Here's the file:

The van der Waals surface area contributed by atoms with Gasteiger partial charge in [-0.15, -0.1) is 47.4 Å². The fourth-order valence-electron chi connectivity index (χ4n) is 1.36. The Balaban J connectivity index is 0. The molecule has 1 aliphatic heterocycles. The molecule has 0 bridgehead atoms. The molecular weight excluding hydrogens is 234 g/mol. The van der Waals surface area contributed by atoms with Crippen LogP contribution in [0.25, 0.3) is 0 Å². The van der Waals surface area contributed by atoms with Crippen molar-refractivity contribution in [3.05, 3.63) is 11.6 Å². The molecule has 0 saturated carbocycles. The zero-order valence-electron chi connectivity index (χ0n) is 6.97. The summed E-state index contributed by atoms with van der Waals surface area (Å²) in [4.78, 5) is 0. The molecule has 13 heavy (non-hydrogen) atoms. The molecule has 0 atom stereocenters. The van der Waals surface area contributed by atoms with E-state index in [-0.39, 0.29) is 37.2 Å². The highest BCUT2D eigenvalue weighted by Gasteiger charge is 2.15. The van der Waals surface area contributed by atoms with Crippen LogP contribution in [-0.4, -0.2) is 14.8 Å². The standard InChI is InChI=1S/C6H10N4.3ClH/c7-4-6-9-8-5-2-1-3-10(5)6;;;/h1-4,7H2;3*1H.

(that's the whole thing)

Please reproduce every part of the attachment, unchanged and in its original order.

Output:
The van der Waals surface area contributed by atoms with Gasteiger partial charge in [-0.15, -0.1) is 47.4 Å². The fourth-order valence-electron chi connectivity index (χ4n) is 1.36. The Balaban J connectivity index is 0. The molecule has 1 aliphatic heterocycles. The molecule has 0 bridgehead atoms. The molecular weight excluding hydrogens is 234 g/mol. The van der Waals surface area contributed by atoms with Crippen LogP contribution in [0.25, 0.3) is 0 Å². The van der Waals surface area contributed by atoms with Crippen molar-refractivity contribution in [3.05, 3.63) is 11.6 Å². The molecule has 0 saturated carbocycles. The zero-order valence-electron chi connectivity index (χ0n) is 6.97. The summed E-state index contributed by atoms with van der Waals surface area (Å²) in [4.78, 5) is 0. The molecule has 13 heavy (non-hydrogen) atoms. The molecule has 0 atom stereocenters. The van der Waals surface area contributed by atoms with E-state index in [-0.39, 0.29) is 37.2 Å². The highest BCUT2D eigenvalue weighted by Gasteiger charge is 2.15. The van der Waals surface area contributed by atoms with Crippen LogP contribution in [-0.4, -0.2) is 14.8 Å². The standard InChI is InChI=1S/C6H10N4.3ClH/c7-4-6-9-8-5-2-1-3-10(5)6;;;/h1-4,7H2;3*1H.